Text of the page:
15 November 2015

Weekly Tech Wrap: iPad Pro, Best Camera & Tech Awards and MKBHD Explains Smartphone Cameras

Apple launches its newest iPad, DPReview publishes their list of the best interchangeable lens cameras for $500-$800 (£330-£550≈), TrustedReviews hosts their annual best tech of the year event and YouTube's most recognisable tech reviewer breaks down today's smartphone cameras.

Apple goes big, really big

iPad Pro reviews have started surfacing with many more expected to hit over the coming weeks (if the glut of unboxing and hands-on YouTube videos are anything to go by). And so far, they've been positive. Wired's David Pierce gave it 9/10 concluding that it is 'the most versatile, powerful, capable iPad ever' whilst Techradar labels it the 'biggest and best tablet Apple's ever made.' However, Pierce states that it has a 'limited feature set' whilst the size, weight and expense were cons in Techradar's review. 

Personally, I'm struggling to see who exactly the iPad Pro is for. It's got a massive screen and crazy-fast processor and Apple is boasting that it can replace your laptop,  aiming it towards working professionals. But it runs on iOS not OS X so you can't download and install proper desktop applications, you can only run apps from the App Store, albeit a very large collection of apps, but still, they're apps. If one wanted to be productive, the Surface 3/Pro 4 are more enticing prospects with full Windows 10 capabilities and a Type Cover which has its own trackpad and can facilitate heavy productivity.

And what about those who love to watch movies and play games? The incredibly pixel-dense 12.9" display is definitely perfect for kicking back with a film or playing Asphalt 8, but then why have the crazy-fast processor? And what's wrong with the iPad Air for media consumption which is easier to hold one-handed and significantly cheaper.

Running iOS and no trackpad means it can't replace the laptop yet and it can't compete with other '2-in-1s' out there. It certainly seems like a capable device but hasn't quite found a niche. Yet.

WIRED iPad Pro review
Techradar iPad Pro review

Sony snaps the lead

DPReview published their annual roundups of the best interchangeable lens cameras of the year and voted the Sony a5100 and a6000 as the winners in their respective categories ($500 and $500-$800) for the best overall/best value.

About the a5100:

'offers arguably the best overall AF performance - in both still and video - in its class... Great image and solid video quality round out the package. It is a terrific all-around-option for anyone who wants to keep their camera on automatic settings.'

And a6000:

'AF performance in line with the best in its class, great image quality, solid video quality/features with AF and no hunting, and a nice EVF, packed into a compact, enthusiast-friendly body. It's not necessarily the best in all of these respects...but its appeal comes from its all-round capability, and its ability to do a few things really well.'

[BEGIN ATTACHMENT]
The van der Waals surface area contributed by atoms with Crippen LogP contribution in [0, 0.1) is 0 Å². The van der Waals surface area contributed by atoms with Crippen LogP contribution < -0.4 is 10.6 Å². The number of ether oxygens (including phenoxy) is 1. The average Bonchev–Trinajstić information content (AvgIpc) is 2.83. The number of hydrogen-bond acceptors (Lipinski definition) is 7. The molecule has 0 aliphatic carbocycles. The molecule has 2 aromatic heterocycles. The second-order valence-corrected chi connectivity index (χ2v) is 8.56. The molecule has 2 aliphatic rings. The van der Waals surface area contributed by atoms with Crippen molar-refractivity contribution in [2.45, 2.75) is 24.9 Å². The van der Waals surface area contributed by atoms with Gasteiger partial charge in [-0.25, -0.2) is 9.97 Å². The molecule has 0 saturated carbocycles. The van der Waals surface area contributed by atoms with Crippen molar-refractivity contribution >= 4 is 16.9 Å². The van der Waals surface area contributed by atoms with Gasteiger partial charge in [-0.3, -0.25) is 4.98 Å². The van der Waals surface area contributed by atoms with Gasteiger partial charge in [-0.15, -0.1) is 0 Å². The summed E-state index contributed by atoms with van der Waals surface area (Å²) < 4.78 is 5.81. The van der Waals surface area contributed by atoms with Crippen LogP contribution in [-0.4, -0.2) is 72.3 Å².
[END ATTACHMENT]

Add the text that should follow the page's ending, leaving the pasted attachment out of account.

The Panasonic Lumix DMC-G7, with its 4K output, ease of use and solid AF performance was voted best for video whilst the Nikon 1 J5 and Olympus OM-D E-M10 II were also considered.

Having used a number of Sony mirrorless cameras for the past four years now (and persuaded two of my sisters to purchase their own), I'm not surprised by the vote. Their cameras offer great image quality and portability and Sony seems to be at the forefront of camera technology these days. Yes, the menu system is clunky and unintuitive and the range of E-mount lenses is somewhat disappointing but it's hard to argue against the overall quality of the package.

DPReview 2015 Roundup: Interchangeable Lens Cameras around $500
DPReview 2015 Roundup: Interchangeable Lens Cameras $500-800

Samsung biggest winner at best of tech awards

Samsung won four categories out of 26 at TrustedReviews Awards 2015 including Monitor (U32E850) and SSD (950 Pro M.2) of the Year, making it the most successful manufacturer on the night (which isn't too surprising I guess considering the sheer breadth of their manufacturing catalogue). Most important however, to me anyway, was the Samsung Galaxy S6/S6 Edge taking home Smartphone of the Year, beating out the iPhone 6s, LG G4 and Nexus 6P.

Considering the commercial success and popularity of the iPhone 6s, this was a somewhat surprising result and may have been influenced by the length of time that the S6 has been available (April) compared to the iPhone 6s (September). That being said, the S6 is a comprehensive premium smartphone, delivering the latest in smartphone technology (wireless and fast charging, 2K AMOLED display, Samsung Pay) and definitely a worthy winner. Still, I would personably get the Nexus 6P, which hasn't received as much public attention as it deserves.

TrustedReviews 2015 Awards Winners List

What makes a good smartphone camera?

It used to be the case that in their marketing, smartphone manufacturers would emphasise and strongly promote the number of megapixels crammed into their smartphone's camera and it wasn't just limited to billboards and TV adverts. The Samsung Galaxy S2 had a '8.0 Mega' stamp on the rear whilst the Nokia Lumia 1020 had it printed onto its oversized camera module. This still happens today (Sony Xperia Z5) but it's certainly less common and more understated than it used to be. That's because megapixels aren't everything (as Apple has so successfully proven) and MKBHD has gone about explaining what else makes a good smartphone camera in his latest 'Explained' video. Hit the link to see what other factors go into making a quality camera.

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